The SAAS Bee Club conducts its annual honey harvest on the roof of the Arts Center this autumn. Many students attend class in the Arts Center with no idea that there are three hives of honeybees that are busy at work right above them. The Bee Club, under the supervision of Dexter Chapin and Melinda Mueller, cares for these bees and harvests their honey every autumn. When asked about bees and their importance in Earth’s ecosystem, “Bees are the neatest thing we’ve got,” says Chapin.
Students will learn more about bees during this hands-on educational opportunity. Young people need beekeeping skills because the profession is dying and the crucial wild bees are dying out. “About 40% of your dinner plate depends on bees. It’s one of those things that the individual can make a difference in,” says Chapin.
Most plants and animals rely on bees and other pollinators to survive. Plants cannot produce fruits or vegetables without pollination, herbivores cannot survive without plants to eat, and carnivores cannot survive without those plant-fed animals to feed on.
As humans, we can thank bees for a third of all the non-meat foods we eat. Bees pollinate 80% of all the plants in the world. But beekeepers noticed an unusual decline of 30-90 percent of their beehives around 2007. The main reason for hive loss is pesticides that contain neonicotinoids. This toxic chemical harms and can even kill bees. In order to save the bees and a major part of the human food system, farmers need to stop using pesticides that contain neonicotinoids.
To help bees thrive on a small scale, support your local beekeepers, plant bee-friendly plants in your yard, or get involved in beekeeping yourself. “It’s an interesting way to see how something as common as honey is made, and it’s fun to make it ourselves! It really makes you feel involved in something,” says Bee Club member Erin Clack ‘17.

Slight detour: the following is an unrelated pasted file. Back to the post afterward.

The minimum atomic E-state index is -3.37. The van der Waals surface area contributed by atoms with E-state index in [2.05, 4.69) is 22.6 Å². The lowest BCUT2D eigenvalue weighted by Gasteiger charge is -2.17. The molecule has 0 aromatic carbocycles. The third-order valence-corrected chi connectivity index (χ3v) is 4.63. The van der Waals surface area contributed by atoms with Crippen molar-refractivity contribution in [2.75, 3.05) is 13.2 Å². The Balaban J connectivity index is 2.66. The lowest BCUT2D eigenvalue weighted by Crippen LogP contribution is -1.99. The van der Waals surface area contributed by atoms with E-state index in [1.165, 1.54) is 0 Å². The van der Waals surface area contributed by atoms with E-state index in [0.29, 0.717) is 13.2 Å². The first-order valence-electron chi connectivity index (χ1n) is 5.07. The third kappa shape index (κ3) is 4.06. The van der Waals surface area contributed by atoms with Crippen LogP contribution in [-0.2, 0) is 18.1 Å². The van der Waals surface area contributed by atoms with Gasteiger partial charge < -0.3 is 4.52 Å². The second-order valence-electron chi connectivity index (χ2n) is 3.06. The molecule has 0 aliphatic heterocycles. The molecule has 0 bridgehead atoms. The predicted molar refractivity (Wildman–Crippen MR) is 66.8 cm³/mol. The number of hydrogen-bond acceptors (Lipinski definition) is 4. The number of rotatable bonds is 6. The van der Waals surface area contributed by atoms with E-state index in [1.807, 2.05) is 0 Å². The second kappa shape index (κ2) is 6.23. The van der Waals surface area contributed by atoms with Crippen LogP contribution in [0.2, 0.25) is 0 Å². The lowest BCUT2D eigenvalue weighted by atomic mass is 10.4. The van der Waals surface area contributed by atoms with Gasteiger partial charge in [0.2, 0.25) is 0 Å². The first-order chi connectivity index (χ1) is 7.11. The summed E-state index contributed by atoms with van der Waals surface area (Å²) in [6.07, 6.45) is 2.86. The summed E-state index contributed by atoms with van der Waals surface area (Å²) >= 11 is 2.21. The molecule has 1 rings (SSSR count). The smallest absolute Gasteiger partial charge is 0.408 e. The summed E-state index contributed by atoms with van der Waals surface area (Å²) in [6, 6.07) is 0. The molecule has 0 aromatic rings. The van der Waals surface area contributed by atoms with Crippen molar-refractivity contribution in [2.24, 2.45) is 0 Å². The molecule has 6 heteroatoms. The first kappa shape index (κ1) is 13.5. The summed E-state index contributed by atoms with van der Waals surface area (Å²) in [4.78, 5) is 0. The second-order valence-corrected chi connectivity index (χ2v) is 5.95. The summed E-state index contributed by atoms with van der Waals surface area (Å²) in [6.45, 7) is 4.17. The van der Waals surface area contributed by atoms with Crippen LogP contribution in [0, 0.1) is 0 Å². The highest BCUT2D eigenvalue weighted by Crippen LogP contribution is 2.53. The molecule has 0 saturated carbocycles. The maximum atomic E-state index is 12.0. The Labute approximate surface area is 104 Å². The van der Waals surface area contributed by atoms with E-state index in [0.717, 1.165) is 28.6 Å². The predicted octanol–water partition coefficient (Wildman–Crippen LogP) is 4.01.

Chapin states that beekeeping is not dangerous unless you’re allergic to bees. Honeybees very rarely sting unless their hive is threatened. Oftentimes, people who think they have been stung by a honeybee were actually stung by a wasp, hornet, or some other aggressive insect.
If you don’t have time for Bee Club, space for beehives, or you just want to do something extra to help our beloved bees, plant bee-friendly plants such as apple trees. Washington State is famous for our apples. Once planted, apple trees require little to no maintenance and bees can pollinate their blossoms.
Eating local in-season produce is an important step in reducing one's carbon footprint by minimizing the fossil fuel used in transportation. Right now, apples are in season so they pair perfectly with the honey that the Bee Club will harvest this October.
Dexter Chapin says his favorite part of the honey harvest is putting his share of the honey on a biscuit. For a seasonal autumn twist, you can use the honey collected in the SAAS honey harvest to make honey apple butter.
Stir about 5 lbs of peeled and cored Washington apples, a couple teaspoon of water and 1 cup of your local honey together with your favorite fall blend of spices to taste (I prefer cinnamon, nutmeg, cloves, ginger, and a dash of turmeric). Place into a slow cooker on high for one hour. Then turn the heat to low and leave it until you can mash the apples with a fork, which could be anywhere between 8-11 hours. The spread can be used on anything from bread to meats, or heated and eaten with a spoon!